So just exactly how many are there? One? Two? Half dozen? Any particular reason they aren't developing, other than they lost interest?

    Not beating up on them... just would genuinely like to find out.

  4. aerogems Silver badge

    I wonder

    Say someone just did a find and replace, changing all references to "Reiser" to something else, and then submitted it as a brand new patch, if anyone would really know the difference.

    Obviously murdering a spouse is wrong, but it also doesn't have any impact on the quality of the code. I have no horse in this race, it just seems like if the issue has to do with the fact that the guy who made it is an admitted murderer, they could just change the name and all references to the original author. If there's some other issue with the code or design of the filesystem then that's another story, but there doesn't seem to be any mention of that.

    1. katrinab Silver badge

      Re: I wonder

      But what USP does it have that would make you want to switch to it from whatever you are using at the moment?

    2. doublelayer Silver badge

      Re: I wonder

      You misinterpret the reason for dropping it. If they had a problem with the name or the developer, they'd have dropped it a decade ago. It's because it hasn't been updated in a long time, isn't much used, and may slow the development of other features that they're considering dropping it.

  5. mathew42

    Small (<4KiB) file size performance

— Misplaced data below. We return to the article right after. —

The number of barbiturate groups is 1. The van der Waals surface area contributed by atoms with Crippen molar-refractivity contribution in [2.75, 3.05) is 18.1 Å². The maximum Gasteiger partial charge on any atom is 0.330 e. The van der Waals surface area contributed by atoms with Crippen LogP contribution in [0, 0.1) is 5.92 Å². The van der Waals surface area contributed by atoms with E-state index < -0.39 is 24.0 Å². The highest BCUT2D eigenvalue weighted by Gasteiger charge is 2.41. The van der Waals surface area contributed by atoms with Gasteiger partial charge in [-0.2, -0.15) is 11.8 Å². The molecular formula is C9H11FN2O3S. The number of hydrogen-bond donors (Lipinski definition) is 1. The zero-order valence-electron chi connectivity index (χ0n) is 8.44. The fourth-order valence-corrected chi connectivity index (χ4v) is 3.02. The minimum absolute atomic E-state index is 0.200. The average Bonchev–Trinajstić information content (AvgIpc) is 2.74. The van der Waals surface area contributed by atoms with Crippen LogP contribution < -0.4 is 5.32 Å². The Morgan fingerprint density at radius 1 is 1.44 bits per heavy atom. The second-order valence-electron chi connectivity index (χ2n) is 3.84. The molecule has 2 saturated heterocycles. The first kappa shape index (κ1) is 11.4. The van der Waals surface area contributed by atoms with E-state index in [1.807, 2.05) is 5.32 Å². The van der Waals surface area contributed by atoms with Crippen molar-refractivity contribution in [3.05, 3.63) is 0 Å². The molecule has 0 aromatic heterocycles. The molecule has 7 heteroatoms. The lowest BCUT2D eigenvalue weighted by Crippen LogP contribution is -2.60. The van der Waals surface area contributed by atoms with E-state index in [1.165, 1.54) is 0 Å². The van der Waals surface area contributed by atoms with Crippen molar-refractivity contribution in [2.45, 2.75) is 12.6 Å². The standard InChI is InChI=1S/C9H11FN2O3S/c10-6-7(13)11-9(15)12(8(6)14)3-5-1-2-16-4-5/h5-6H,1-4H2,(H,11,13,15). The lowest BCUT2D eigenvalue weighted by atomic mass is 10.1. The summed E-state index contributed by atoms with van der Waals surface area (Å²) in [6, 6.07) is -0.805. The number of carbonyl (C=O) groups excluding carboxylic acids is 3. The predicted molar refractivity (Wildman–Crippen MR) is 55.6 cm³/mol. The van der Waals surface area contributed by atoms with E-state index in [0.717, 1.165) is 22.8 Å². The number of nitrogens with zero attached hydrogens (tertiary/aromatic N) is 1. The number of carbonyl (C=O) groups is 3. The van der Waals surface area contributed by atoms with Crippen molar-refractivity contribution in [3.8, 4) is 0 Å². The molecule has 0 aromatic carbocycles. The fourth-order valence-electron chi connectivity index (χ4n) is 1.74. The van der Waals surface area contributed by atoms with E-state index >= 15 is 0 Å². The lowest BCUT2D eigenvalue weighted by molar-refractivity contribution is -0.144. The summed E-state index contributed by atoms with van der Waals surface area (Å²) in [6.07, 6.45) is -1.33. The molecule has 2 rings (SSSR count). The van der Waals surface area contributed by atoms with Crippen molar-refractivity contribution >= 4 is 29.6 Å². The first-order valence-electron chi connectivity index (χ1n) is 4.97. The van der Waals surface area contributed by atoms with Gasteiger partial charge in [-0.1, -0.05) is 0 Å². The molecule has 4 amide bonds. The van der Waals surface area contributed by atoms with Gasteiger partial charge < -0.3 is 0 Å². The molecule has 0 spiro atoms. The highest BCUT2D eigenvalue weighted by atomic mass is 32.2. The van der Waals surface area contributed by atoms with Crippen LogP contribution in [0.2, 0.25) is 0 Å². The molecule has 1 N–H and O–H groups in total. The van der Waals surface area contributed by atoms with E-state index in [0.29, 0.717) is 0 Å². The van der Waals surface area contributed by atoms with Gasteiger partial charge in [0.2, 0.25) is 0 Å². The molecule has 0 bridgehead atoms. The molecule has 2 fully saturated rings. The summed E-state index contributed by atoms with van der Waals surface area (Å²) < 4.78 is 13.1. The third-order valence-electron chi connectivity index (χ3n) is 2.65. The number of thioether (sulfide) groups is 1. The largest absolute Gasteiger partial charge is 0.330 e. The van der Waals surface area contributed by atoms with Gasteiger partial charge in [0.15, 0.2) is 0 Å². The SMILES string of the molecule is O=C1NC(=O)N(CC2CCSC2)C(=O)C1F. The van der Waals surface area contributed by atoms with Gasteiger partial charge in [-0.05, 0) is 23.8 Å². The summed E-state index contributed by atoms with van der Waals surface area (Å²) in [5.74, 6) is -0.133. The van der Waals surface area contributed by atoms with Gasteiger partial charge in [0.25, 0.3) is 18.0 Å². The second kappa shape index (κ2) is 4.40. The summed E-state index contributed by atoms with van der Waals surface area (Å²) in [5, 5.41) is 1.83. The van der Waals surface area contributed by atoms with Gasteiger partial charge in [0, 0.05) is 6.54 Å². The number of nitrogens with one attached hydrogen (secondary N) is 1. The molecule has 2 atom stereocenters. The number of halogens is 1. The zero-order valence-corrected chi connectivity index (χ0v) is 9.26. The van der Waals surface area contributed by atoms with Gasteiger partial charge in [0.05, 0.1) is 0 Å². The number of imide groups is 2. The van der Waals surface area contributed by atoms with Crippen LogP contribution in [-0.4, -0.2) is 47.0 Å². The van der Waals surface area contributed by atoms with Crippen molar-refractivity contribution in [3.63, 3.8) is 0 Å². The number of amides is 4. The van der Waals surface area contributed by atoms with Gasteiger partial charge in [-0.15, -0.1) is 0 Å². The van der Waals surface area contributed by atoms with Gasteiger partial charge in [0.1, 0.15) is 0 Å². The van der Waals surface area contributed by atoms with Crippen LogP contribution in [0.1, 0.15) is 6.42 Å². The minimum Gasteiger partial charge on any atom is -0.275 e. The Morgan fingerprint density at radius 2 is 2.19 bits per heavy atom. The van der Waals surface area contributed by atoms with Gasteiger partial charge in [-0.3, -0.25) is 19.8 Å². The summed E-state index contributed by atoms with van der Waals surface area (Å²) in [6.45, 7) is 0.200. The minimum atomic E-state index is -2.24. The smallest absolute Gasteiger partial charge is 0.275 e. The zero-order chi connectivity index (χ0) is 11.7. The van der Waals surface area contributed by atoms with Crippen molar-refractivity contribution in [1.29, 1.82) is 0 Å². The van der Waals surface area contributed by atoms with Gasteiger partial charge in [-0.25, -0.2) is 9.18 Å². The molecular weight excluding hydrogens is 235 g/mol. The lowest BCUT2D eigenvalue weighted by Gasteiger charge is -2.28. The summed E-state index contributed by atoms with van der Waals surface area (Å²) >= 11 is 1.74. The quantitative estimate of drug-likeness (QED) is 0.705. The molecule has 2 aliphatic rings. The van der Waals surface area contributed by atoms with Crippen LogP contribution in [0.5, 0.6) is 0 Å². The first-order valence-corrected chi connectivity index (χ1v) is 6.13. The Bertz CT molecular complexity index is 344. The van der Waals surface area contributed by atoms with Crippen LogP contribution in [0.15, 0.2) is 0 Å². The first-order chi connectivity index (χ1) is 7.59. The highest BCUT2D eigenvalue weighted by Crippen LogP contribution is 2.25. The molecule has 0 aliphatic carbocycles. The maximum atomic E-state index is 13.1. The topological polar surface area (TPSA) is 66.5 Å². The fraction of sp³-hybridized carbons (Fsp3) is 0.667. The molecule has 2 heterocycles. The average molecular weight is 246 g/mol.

My understanding was that one of the advantages of ReiserFS was performance and storage using tail packing for files were under 4KiB. Back 2000, this was a big deal, now not so much.

    Now storage is cheaper and I've moved on to ZFS.

  6. Claverhouse Silver badge
    Black Helicopters

    I always just stick with Ext 4...

    Reiser initially maintained his innocence, then changed his plea, confessed, and led police to his wife's body. The result of his confession was his sentence being reduced from a minimum of 25 years to 15, meaning that he may soon be eligible for parole.


    Unlike the real bad men who steal from the Rich, who get 150 years; or reveal U.S. war crimes, who get 175 years.

  7. Fred Daggy Silver badge

    It's no longer a killer feature?

    1. zuckzuckgo Silver badge

      Clearly your just trying to get a Reise out of readers.

      1. Dave 126 Silver badge

        Oh for FS!

  8. Pfornistan

    A shame. I've used the ReiserFS since 2000, because I needed the stability of it knowing that because where I live, out in the sticks, brown-outs and black-outs and constant surges, etc, are common every day occurrences.

    Using ext3/4 would be 'okay' for a few of these happenings, but eventually I would have a hard drive with nothing but a mess and I would have to either re-install or buy a new hard drive.